Like so much of the city, The Belle Isle Aquarium
is seeing renewed investment. While North America's oldest aquarium was shuttered for seven years earlier this century, it's been a popular attraction since reopening in 2012.
And that's why improvements to the facility are in the works.
According to the Detroit News
, all but a handful of tanks will be open by the end of the year, filled with aquatic species from as far as the Congo River Basin. "[W]ith its operations now securely in the hands of the nonprofit Belle Isle Conservancy," writes Maureen Feighan, "the aquarium continues to reinvent itself with new exhibits and structural improvements."
Other potential improvements include new signage, a walkway connecting the aquarium to the Anna Scripps Whitcomb Conservatory, and a new water reservoir system and an electrical system upgrade so tanks can be automatically filled instead of manually by its staff of volunteers.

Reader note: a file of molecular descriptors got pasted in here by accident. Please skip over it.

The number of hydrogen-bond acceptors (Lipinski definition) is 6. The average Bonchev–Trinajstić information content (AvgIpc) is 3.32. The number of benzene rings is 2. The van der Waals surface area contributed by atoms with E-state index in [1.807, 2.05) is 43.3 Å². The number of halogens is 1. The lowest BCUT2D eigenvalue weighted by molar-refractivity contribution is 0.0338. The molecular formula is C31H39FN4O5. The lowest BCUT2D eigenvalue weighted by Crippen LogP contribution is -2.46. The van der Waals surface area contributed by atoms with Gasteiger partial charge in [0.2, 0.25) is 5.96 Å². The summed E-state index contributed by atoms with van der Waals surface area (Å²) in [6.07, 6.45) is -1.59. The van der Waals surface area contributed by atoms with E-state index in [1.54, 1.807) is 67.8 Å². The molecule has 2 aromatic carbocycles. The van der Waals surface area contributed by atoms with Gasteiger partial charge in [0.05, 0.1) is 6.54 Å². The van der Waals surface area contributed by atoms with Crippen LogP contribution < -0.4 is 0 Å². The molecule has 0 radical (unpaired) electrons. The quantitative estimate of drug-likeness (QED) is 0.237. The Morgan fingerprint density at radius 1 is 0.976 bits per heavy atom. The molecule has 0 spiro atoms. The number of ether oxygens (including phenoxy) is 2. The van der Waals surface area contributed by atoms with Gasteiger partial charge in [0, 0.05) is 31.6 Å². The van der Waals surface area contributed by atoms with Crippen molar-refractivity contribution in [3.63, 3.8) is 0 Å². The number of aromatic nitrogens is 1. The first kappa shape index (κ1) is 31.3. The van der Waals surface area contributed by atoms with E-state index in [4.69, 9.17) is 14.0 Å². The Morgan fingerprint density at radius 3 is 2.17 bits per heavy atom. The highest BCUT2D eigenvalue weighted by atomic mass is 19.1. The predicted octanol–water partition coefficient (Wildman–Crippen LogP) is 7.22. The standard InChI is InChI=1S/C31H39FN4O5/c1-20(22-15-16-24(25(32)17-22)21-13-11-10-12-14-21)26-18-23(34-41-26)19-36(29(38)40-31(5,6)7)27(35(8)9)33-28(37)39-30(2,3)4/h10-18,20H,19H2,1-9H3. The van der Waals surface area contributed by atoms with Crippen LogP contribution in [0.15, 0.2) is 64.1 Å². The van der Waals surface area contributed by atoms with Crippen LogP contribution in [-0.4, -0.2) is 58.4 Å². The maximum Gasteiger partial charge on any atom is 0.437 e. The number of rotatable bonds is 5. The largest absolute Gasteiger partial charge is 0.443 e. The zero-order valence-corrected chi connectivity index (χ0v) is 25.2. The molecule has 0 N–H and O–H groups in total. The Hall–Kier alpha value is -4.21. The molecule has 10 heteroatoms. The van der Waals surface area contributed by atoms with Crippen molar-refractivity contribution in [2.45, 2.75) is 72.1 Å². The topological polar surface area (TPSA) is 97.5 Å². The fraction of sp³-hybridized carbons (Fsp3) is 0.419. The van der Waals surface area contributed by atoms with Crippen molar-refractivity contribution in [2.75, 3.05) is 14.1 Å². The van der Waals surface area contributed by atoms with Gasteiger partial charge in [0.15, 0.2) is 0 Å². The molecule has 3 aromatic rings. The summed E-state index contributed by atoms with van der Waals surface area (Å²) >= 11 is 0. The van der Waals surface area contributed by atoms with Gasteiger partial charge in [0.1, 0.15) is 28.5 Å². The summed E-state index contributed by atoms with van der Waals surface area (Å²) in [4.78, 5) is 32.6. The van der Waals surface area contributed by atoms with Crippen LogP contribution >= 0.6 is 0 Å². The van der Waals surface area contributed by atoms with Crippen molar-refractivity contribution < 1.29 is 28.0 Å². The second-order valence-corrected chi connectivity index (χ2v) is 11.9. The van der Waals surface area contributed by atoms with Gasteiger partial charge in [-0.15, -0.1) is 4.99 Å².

The ultimate goal is having all 56 tanks in operation, which aquarium curator Paul Shuert says they are on track to do by next summer.
One issue that may complicate matters is the proposal by the suburban Detroit Zoo to build its own aquarium along the Detroit riverfront. "Earlier this spring, zoo director Ron Kagan said a plan to build a downtown aquarium has been in the works for 20 years and it can move forward now that the city is out of bankruptcy," according to the article.
But administrators of the Belle Isle Aquarium, which was built in 1904 and designed by famed Detroit architect Albert Kahn, aren't worried about competition. They believe theirs is unique and will continue to draw visitors regardless.
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